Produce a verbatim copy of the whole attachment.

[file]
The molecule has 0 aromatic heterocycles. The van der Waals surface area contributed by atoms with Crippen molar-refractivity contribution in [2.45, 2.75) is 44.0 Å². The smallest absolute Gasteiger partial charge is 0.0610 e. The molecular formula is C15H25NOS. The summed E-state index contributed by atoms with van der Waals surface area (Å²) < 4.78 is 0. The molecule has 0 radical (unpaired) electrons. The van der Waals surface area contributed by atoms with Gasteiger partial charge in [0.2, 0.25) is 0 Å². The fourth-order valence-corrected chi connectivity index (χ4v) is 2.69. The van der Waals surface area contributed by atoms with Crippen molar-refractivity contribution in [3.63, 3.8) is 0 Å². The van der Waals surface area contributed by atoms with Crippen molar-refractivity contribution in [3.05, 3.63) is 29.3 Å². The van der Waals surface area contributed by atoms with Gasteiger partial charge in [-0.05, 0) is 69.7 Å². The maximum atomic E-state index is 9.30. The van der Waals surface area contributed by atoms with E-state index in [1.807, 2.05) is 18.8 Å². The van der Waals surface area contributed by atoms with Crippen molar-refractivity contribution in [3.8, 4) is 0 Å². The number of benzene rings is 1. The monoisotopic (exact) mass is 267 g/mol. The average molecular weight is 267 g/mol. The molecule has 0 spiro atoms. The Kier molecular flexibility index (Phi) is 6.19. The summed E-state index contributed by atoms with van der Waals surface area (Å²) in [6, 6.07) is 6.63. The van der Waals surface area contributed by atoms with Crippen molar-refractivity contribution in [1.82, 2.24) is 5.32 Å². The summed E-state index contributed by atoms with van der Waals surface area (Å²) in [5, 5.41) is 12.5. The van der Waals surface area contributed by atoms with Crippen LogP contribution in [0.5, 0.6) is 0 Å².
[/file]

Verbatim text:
The molecule has 0 aromatic heterocycles. The van der Waals surface area contributed by atoms with Crippen molar-refractivity contribution in [2.45, 2.75) is 44.0 Å². The smallest absolute Gasteiger partial charge is 0.0610 e. The molecular formula is C15H25NOS. The summed E-state index contributed by atoms with van der Waals surface area (Å²) < 4.78 is 0. The molecule has 0 radical (unpaired) electrons. The van der Waals surface area contributed by atoms with Gasteiger partial charge in [0.2, 0.25) is 0 Å². The fourth-order valence-corrected chi connectivity index (χ4v) is 2.69. The van der Waals surface area contributed by atoms with Crippen molar-refractivity contribution in [3.63, 3.8) is 0 Å². The van der Waals surface area contributed by atoms with Crippen molar-refractivity contribution in [3.05, 3.63) is 29.3 Å². The van der Waals surface area contributed by atoms with Gasteiger partial charge in [-0.05, 0) is 69.7 Å². The maximum atomic E-state index is 9.30. The van der Waals surface area contributed by atoms with E-state index in [1.807, 2.05) is 18.8 Å². The van der Waals surface area contributed by atoms with Crippen molar-refractivity contribution in [3.8, 4) is 0 Å². The number of benzene rings is 1. The monoisotopic (exact) mass is 267 g/mol. The average molecular weight is 267 g/mol. The molecule has 0 spiro atoms. The Kier molecular flexibility index (Phi) is 6.19. The summed E-state index contributed by atoms with van der Waals surface area (Å²) in [6, 6.07) is 6.63. The van der Waals surface area contributed by atoms with Crippen molar-refractivity contribution in [1.82, 2.24) is 5.32 Å². The summed E-state index contributed by atoms with van der Waals surface area (Å²) in [5, 5.41) is 12.5. The van der Waals surface area contributed by atoms with Crippen LogP contribution in [0.5, 0.6) is 0 Å².